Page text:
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Cat Scratch Fever

Whenever I hear the phrase “cat scratch fever,” I think of the classic Ted Nugent song from 1977. But if you’re around cats, it’s helpful to remember that cat scratch fever, also known as cat scratch disease, is a type of bacterial infection one can get through the bite or scratch of a cat.
The bacteria, called Bartonella henselae, can enter the human body at the site of a bite or scratch and cause symptoms such as swelling and pain. As the infection worsens, a person can experience headache, fever, loss of appetite, fatigue, swollen lymph nodes, or bone, joint, or abdominal pain.
As with any infection, those who have compromised immune systems, like those with HIV/AIDS, or receiving treatment of cancer, can develop serious complications. Most healthy individuals can fight off the infection within a few weeks.
Although it is believed that the bacteria is passed via a scratch if the cat licks its paws, there are still questions about whether this is the only form of transmission. Fleas also carry the bacteria, but so far, there are no studies showing definitively that fleas pass on the bacteria to humans. It’s also not certain if the fleas pass the bacteria to cats.
It’s also possible to get the infection without getting bitten or scratched. For example, if the cat that is carrying the bacteria licks its fur, then rubs against a human friend, somehow transferring the bacteria into the human’s eyes, it can get passed on that way. Children are more likely to contract the disease than adults.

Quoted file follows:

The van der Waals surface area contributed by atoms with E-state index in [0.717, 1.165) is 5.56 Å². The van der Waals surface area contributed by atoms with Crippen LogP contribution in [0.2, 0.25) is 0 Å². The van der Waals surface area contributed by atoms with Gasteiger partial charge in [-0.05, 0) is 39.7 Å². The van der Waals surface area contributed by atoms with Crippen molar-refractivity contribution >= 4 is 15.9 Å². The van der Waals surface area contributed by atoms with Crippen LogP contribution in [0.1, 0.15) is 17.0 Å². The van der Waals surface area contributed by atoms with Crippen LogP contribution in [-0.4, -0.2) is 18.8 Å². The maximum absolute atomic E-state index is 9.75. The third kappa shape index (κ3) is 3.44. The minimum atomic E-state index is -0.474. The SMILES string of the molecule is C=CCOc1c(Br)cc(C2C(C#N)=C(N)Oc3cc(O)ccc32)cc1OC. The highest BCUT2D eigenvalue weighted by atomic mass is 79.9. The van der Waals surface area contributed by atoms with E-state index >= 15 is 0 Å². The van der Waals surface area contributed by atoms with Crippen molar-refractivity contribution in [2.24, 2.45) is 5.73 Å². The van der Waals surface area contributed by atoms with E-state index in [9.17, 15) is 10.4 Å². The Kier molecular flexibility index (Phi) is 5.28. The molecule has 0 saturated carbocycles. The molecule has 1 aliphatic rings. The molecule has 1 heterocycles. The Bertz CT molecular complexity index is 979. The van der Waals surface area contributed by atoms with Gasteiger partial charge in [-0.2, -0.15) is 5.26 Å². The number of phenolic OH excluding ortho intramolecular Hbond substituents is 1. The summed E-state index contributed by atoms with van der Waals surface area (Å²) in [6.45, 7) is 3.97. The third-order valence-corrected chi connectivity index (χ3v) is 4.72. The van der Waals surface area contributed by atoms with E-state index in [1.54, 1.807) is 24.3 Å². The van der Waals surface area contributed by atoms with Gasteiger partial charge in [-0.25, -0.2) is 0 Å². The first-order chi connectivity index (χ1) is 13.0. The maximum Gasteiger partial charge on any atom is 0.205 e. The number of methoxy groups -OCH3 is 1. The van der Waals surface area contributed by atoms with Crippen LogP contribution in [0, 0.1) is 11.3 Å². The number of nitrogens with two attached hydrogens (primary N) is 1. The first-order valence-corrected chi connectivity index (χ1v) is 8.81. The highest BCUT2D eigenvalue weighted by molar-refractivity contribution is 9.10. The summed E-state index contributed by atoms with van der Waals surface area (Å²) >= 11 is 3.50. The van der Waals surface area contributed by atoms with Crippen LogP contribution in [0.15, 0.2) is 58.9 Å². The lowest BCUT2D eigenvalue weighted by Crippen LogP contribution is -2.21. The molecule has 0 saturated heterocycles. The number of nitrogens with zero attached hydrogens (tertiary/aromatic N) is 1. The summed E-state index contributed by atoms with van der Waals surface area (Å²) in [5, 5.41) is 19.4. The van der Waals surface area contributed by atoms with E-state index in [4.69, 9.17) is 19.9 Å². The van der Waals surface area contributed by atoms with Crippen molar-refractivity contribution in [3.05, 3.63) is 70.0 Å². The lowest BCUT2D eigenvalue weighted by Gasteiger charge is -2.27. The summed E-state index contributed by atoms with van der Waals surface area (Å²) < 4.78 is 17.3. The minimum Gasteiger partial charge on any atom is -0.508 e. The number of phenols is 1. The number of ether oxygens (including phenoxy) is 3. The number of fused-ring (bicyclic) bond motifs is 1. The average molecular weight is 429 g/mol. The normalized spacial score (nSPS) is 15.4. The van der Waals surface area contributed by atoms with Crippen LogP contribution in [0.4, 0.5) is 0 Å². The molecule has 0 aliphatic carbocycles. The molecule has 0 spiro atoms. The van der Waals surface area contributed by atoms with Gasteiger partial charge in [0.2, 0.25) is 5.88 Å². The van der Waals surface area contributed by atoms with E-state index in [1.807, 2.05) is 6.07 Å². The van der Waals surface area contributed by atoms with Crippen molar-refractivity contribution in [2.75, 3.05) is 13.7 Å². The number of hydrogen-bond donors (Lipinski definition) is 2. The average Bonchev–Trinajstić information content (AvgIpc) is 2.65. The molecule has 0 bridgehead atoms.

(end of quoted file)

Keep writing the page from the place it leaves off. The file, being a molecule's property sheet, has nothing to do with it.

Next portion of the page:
If you’ve been bitten or scratched by a cat, wash and disinfect the wound immediately. If the wound becomes a sore or blister within a few days and you begin experiencing some of the other symptoms mentioned above, check in with your doctor.
Most people won’t need medication to fight off the infection, but some may need a course of antibiotics. A simple blood test can determine if you have cat scratch disease. In some cases, swollen and painful lymph nodes may be drained.
The best way to prevent this disease is to avoid cats, or if you own cats, don’t provoke or play roughly with them. Kittens usually have a higher rate of infection, so be extra careful when playing with kittens.
If you happen to have an open cut or wound, be sure not to let your cat lick it. The cats themselves show no symptoms of carrying the bacteria, so just be cautious. Also, try to keep your cat(s) and home free of fleas.
References:
http://www.cdc.gov/HEALTHYPETS/diseases/catscratch.htm
http://familydoctor.org/online/famdocen/home/healthy/firstaid/bites/024.html
http://www.dhpe.org/infect/Catscratch.html
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